Author Topic: Przeworsk/Vandal shields  (Read 895 times)

Duncan Head

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Przeworsk/Vandal shields
« on: November 01, 2019, 01:51:13 PM »
The Przeworsk Culture in Poland is often linked with the Vandals before their migrations (though some writers deny a connection or consider it ethnically mixed). An article "A sign of identity, power, and protection. Some remarks on the nonmilitary role of shields in the Przeworsk culture in the Early and Middle Roman Periods" includes (p.124) drawings of some of the nice little model shields found in Przeworsk graves. I especially liked the scallop-edged ones in figure 13, which I don't think I had seen before, and which reminded me of the shield of the earlier Celtic Bormio standard-bearer from the Italian Alps.
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Erpingham

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Re: Przeworsk/Vandal shields
« Reply #1 on: November 01, 2019, 02:24:51 PM »
Reminded me of this chap too

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Duncan Head

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Re: Przeworsk/Vandal shields
« Reply #2 on: November 01, 2019, 02:46:49 PM »
Oh yes, I'd forgotten him. Closer in date to the Przeworsk examples, too.
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aligern

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Re: Przeworsk/Vandal shields
« Reply #3 on: November 05, 2019, 11:18:23 AM »
Isn’t there a collection  of many miniature pointy cornered shields innthe British museum?
Roy
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Erpingham

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Re: Przeworsk/Vandal shields
« Reply #4 on: November 05, 2019, 11:30:30 AM »
Isn’t there a collection  of many miniature pointy cornered shields innthe British museum?
Roy

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Duncan Head

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Re: Przeworsk/Vandal shields
« Reply #5 on: November 05, 2019, 11:39:18 AM »
Isn’t there a collection  of many miniature pointy cornered shields innthe British museum?
The "Salisbury Hoard" shields. Very similar style of miniature model, but the Salisbury shields have cut-outs at top and bottom rather than the scalloped sides of the Przeworsk and other shields.

(Taking models like this together with surviving bits like metal edging from actual shields, this is supposedly the commonest shield-shape in Iron Age southern Britain.)
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aligern

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Re: Przeworsk/Vandal shields
« Reply #6 on: November 05, 2019, 02:15:23 PM »
Is there any consensus on what the purpose of these small shields is?
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Duncan Head

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Re: Przeworsk/Vandal shields
« Reply #7 on: November 05, 2019, 02:30:59 PM »
Is there any consensus on what the purpose of these small shields is?

From the originally-cited Raczyńska-Kruk & Kruk article (p.123, references removed for ease of reading):
Quote
Among customs connected with the belief in symbolic functions of shields, there were exceptional funeral practices well-documented in the territory of the Przeworsk culture. This comment applies particularly to ritual furnishing of burials with shield miniatures meticulously crafted from iron. Miniatures (or parts) of weapons, tools, and objects of everyday use known from the territory of barbaric Europe are interpreted, in general, as amulets to which apotropaic properties were attributed. In the Early Roman period, artefacts of this type appear in the Przeworsk culture, in the Wielbark culture and, most frequently, in the Elbe basin and in eastern Bohemia. Against this background, however, shield miniatures discovered in Poland are unique because of their close links with the Celtic culture. This issue was discussed in detail by Jacek Andrzejowski.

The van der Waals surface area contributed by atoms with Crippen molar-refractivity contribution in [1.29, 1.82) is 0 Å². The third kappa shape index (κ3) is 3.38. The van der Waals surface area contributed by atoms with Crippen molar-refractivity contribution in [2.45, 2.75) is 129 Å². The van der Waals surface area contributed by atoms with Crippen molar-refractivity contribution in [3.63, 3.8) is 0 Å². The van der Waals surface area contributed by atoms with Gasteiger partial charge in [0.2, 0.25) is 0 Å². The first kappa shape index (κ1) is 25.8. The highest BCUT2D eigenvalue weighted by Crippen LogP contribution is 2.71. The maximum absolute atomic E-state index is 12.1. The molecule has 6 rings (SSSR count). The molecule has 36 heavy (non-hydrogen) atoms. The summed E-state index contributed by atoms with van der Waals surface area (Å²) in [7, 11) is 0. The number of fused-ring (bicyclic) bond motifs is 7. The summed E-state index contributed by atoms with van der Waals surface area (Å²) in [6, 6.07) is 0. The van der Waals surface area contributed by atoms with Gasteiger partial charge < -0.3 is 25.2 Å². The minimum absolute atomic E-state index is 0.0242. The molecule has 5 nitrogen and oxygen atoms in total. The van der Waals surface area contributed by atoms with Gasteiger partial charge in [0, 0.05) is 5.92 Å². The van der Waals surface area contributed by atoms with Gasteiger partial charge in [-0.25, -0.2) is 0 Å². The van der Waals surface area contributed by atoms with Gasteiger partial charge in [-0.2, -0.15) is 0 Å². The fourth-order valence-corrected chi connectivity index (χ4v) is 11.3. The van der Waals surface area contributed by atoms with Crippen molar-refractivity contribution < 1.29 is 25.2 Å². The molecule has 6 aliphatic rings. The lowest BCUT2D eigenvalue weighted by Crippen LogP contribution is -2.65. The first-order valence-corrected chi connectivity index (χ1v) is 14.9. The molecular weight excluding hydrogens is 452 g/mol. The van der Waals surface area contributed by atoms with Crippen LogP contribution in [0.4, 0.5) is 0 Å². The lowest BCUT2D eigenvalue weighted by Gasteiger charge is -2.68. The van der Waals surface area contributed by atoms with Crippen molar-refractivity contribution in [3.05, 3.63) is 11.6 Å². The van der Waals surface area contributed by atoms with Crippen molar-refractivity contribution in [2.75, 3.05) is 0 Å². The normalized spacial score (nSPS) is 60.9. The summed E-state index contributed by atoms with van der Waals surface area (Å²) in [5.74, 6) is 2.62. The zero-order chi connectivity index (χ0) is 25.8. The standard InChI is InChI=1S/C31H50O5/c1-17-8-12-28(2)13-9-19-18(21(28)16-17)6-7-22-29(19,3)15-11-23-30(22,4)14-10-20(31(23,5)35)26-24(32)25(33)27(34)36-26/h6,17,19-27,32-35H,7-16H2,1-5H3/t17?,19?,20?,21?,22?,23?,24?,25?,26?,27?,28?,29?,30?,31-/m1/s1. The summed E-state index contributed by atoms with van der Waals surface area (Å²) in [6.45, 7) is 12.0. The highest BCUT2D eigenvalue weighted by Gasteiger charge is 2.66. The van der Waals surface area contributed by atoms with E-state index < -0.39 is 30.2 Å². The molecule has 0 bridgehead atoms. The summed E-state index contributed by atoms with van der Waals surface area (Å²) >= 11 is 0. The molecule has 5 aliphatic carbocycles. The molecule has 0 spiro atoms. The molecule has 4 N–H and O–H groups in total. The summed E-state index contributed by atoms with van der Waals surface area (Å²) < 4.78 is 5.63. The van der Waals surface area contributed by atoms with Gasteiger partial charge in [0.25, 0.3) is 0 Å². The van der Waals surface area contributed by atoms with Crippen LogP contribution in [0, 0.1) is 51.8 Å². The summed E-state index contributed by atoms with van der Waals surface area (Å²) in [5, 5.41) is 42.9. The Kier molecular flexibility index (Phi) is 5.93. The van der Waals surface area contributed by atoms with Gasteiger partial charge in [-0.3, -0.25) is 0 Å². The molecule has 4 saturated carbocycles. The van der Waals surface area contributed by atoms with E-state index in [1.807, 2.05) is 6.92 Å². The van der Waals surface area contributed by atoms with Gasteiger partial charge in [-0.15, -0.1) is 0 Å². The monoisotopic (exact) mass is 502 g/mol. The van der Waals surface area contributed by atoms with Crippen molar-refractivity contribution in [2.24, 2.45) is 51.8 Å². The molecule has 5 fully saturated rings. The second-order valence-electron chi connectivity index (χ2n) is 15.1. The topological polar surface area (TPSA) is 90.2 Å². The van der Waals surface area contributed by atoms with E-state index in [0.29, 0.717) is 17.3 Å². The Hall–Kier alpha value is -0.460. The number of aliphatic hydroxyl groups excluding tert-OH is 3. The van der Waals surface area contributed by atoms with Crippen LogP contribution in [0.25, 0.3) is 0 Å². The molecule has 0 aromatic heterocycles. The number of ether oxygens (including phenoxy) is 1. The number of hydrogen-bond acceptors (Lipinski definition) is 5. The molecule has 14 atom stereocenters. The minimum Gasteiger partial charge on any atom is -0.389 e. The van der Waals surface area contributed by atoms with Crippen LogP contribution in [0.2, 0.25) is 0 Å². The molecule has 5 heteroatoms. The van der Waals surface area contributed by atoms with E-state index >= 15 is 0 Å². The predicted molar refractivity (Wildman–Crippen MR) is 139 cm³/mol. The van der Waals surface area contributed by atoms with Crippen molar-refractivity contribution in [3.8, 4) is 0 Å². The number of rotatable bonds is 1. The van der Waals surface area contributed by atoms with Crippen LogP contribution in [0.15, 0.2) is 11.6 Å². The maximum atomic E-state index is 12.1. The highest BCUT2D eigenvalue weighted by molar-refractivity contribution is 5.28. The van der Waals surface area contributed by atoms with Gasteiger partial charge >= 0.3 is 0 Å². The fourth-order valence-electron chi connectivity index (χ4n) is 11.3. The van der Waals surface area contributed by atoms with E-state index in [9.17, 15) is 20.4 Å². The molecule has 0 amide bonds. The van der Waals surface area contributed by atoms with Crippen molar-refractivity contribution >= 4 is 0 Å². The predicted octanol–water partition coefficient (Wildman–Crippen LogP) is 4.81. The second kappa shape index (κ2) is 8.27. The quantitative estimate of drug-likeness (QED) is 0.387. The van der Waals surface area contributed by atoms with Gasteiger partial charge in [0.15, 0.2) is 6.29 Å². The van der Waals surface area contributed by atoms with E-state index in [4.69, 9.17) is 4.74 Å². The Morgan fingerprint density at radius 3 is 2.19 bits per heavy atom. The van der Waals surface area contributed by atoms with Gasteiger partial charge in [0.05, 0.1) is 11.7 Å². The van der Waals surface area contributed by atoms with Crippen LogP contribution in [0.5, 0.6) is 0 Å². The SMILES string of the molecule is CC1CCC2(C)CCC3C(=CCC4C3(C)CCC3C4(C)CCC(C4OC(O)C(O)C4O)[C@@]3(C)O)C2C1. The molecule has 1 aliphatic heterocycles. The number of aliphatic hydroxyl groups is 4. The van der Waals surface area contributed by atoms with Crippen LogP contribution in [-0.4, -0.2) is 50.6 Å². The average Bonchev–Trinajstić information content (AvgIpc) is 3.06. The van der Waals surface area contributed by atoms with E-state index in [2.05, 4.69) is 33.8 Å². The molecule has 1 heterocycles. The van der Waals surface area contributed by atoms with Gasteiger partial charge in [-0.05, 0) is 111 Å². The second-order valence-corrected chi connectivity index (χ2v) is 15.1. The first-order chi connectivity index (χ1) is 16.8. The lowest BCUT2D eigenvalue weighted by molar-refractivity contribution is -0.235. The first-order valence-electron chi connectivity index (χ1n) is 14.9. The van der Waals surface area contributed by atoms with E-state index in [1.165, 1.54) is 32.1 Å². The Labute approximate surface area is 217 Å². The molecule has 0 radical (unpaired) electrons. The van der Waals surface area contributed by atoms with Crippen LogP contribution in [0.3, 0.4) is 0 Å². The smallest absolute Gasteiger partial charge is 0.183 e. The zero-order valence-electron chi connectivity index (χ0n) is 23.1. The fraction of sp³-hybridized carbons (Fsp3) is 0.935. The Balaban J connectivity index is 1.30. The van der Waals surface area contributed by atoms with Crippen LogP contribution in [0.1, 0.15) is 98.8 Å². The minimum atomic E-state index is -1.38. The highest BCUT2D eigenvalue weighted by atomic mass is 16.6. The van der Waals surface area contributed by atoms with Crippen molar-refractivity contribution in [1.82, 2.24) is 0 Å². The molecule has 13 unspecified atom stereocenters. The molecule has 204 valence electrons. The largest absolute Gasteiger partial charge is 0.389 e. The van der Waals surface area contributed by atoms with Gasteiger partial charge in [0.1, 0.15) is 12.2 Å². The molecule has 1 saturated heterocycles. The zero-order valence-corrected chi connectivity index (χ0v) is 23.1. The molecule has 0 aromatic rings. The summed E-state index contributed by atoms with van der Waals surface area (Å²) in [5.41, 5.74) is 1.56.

Hexagonal, oval or rectangular shield models have been excavated in Nadkole, Siemianice , and Siemiechów. All of them, dated to the phase B2, presumably were representations of battle shields of the Przeworsk culture warriors at that time. A reduction in size,  however, did not at all mean a reduction in significance; therefore it is the symbolical function that seems to be the most intriguing and thought-provoking. Generally most of the miniatures, as Andrzejowski claims, can be interpreted as evidence or relics of some widespread beliefs and practices typical for societies influenced by the La Tène culture. The symbolic function of the artefacts mentioned was rather different than in the case of Celtic and Gallo-Roman miniatures regarded as votive offerings deposited in special places (Salisbury in south Britain, the Tiber River) or sacrificed in a sanctuary or in a religious object context (e.g. Flavier and Baâlons Bouvellemont near Mouzon – Mosogamus oppidum; Saint Marcel – Argentomagus; Mont Auxois, Alise-Ste-Reine – Alesia in France; or Baratela near Este and Norcia – Nursia oppidum in Italy. To the contrary, in the central-eastern Barbaricum these items most likely served as magical amulets, and were placed into graves in order to protect the deceased. A similar specimen is a shield excavated in the settlement at Pełczyska. This context suggests that shield miniatures could have been used not only for funeral purposes, but also in everyday life, with their ornamental and protective aspects, e.g. as parts of costume.


So perhaps the iron Przeworsk shield-miniatures were amulets, the copper-alloy Salisbury ones purely votive?
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